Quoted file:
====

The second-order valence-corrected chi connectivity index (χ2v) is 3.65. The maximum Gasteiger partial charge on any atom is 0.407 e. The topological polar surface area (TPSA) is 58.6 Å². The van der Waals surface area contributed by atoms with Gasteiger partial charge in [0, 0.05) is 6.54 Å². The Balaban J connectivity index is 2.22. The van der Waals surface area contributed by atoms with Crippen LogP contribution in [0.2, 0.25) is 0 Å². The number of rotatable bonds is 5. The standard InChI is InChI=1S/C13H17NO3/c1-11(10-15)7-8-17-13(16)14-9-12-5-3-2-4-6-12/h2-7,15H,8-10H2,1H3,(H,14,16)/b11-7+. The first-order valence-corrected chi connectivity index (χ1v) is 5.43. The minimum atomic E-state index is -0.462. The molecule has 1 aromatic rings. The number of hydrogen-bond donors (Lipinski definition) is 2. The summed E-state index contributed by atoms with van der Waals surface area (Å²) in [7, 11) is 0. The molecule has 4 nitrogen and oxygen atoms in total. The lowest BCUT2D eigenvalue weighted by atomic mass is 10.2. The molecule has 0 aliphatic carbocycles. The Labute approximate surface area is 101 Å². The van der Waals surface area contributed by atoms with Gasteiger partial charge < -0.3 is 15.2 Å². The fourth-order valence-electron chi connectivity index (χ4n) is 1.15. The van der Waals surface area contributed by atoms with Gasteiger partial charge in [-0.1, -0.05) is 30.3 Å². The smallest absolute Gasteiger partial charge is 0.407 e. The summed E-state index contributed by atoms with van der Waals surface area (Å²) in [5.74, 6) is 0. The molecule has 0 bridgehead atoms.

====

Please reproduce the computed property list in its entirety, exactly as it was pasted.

The second-order valence-corrected chi connectivity index (χ2v) is 3.65. The maximum Gasteiger partial charge on any atom is 0.407 e. The topological polar surface area (TPSA) is 58.6 Å². The van der Waals surface area contributed by atoms with Gasteiger partial charge in [0, 0.05) is 6.54 Å². The Balaban J connectivity index is 2.22. The van der Waals surface area contributed by atoms with Crippen LogP contribution in [0.2, 0.25) is 0 Å². The number of rotatable bonds is 5. The standard InChI is InChI=1S/C13H17NO3/c1-11(10-15)7-8-17-13(16)14-9-12-5-3-2-4-6-12/h2-7,15H,8-10H2,1H3,(H,14,16)/b11-7+. The first-order valence-corrected chi connectivity index (χ1v) is 5.43. The minimum atomic E-state index is -0.462. The molecule has 1 aromatic rings. The number of hydrogen-bond donors (Lipinski definition) is 2. The summed E-state index contributed by atoms with van der Waals surface area (Å²) in [7, 11) is 0. The molecule has 4 nitrogen and oxygen atoms in total. The lowest BCUT2D eigenvalue weighted by atomic mass is 10.2. The molecule has 0 aliphatic carbocycles. The Labute approximate surface area is 101 Å². The van der Waals surface area contributed by atoms with Gasteiger partial charge < -0.3 is 15.2 Å². The fourth-order valence-electron chi connectivity index (χ4n) is 1.15. The van der Waals surface area contributed by atoms with Gasteiger partial charge in [-0.1, -0.05) is 30.3 Å². The smallest absolute Gasteiger partial charge is 0.407 e. The summed E-state index contributed by atoms with van der Waals surface area (Å²) in [5.74, 6) is 0. The molecule has 0 bridgehead atoms.